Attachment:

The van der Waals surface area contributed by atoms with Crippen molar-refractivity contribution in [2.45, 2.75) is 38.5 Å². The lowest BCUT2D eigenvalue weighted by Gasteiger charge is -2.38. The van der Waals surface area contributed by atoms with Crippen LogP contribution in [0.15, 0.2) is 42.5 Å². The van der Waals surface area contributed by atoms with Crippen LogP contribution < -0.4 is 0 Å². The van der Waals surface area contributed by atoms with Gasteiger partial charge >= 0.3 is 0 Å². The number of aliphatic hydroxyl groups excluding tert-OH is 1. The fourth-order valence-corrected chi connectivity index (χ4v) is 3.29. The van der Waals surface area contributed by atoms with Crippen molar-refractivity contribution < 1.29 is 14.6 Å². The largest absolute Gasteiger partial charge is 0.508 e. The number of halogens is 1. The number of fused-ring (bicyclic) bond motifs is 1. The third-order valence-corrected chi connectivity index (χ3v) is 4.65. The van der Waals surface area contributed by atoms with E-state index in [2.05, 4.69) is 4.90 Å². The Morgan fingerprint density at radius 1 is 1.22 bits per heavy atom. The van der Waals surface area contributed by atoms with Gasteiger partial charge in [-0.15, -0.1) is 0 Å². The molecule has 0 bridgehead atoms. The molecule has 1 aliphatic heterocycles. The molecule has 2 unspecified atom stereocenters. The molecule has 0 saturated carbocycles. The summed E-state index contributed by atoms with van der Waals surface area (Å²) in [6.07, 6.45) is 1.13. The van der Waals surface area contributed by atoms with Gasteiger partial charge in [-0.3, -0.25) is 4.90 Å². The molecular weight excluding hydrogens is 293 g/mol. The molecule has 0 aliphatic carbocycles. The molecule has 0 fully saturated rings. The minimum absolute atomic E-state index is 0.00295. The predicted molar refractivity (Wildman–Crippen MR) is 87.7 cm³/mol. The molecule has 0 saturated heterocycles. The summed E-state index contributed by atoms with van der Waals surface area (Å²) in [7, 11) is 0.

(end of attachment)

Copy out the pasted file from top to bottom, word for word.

The van der Waals surface area contributed by atoms with Crippen molar-refractivity contribution in [2.45, 2.75) is 38.5 Å². The lowest BCUT2D eigenvalue weighted by Gasteiger charge is -2.38. The van der Waals surface area contributed by atoms with Crippen LogP contribution in [0.15, 0.2) is 42.5 Å². The van der Waals surface area contributed by atoms with Crippen LogP contribution < -0.4 is 0 Å². The van der Waals surface area contributed by atoms with Gasteiger partial charge >= 0.3 is 0 Å². The number of aliphatic hydroxyl groups excluding tert-OH is 1. The fourth-order valence-corrected chi connectivity index (χ4v) is 3.29. The van der Waals surface area contributed by atoms with Crippen molar-refractivity contribution < 1.29 is 14.6 Å². The largest absolute Gasteiger partial charge is 0.508 e. The number of halogens is 1. The number of fused-ring (bicyclic) bond motifs is 1. The third-order valence-corrected chi connectivity index (χ3v) is 4.65. The van der Waals surface area contributed by atoms with E-state index in [2.05, 4.69) is 4.90 Å². The Morgan fingerprint density at radius 1 is 1.22 bits per heavy atom. The van der Waals surface area contributed by atoms with Gasteiger partial charge in [-0.15, -0.1) is 0 Å². The molecule has 0 bridgehead atoms. The molecule has 1 aliphatic heterocycles. The molecule has 2 unspecified atom stereocenters. The molecule has 0 saturated carbocycles. The summed E-state index contributed by atoms with van der Waals surface area (Å²) in [6.07, 6.45) is 1.13. The van der Waals surface area contributed by atoms with Gasteiger partial charge in [-0.3, -0.25) is 4.90 Å². The molecular weight excluding hydrogens is 293 g/mol. The molecule has 0 aliphatic carbocycles. The molecule has 0 fully saturated rings. The minimum absolute atomic E-state index is 0.00295. The predicted molar refractivity (Wildman–Crippen MR) is 87.7 cm³/mol. The molecule has 0 saturated heterocycles. The summed E-state index contributed by atoms with van der Waals surface area (Å²) in [7, 11) is 0.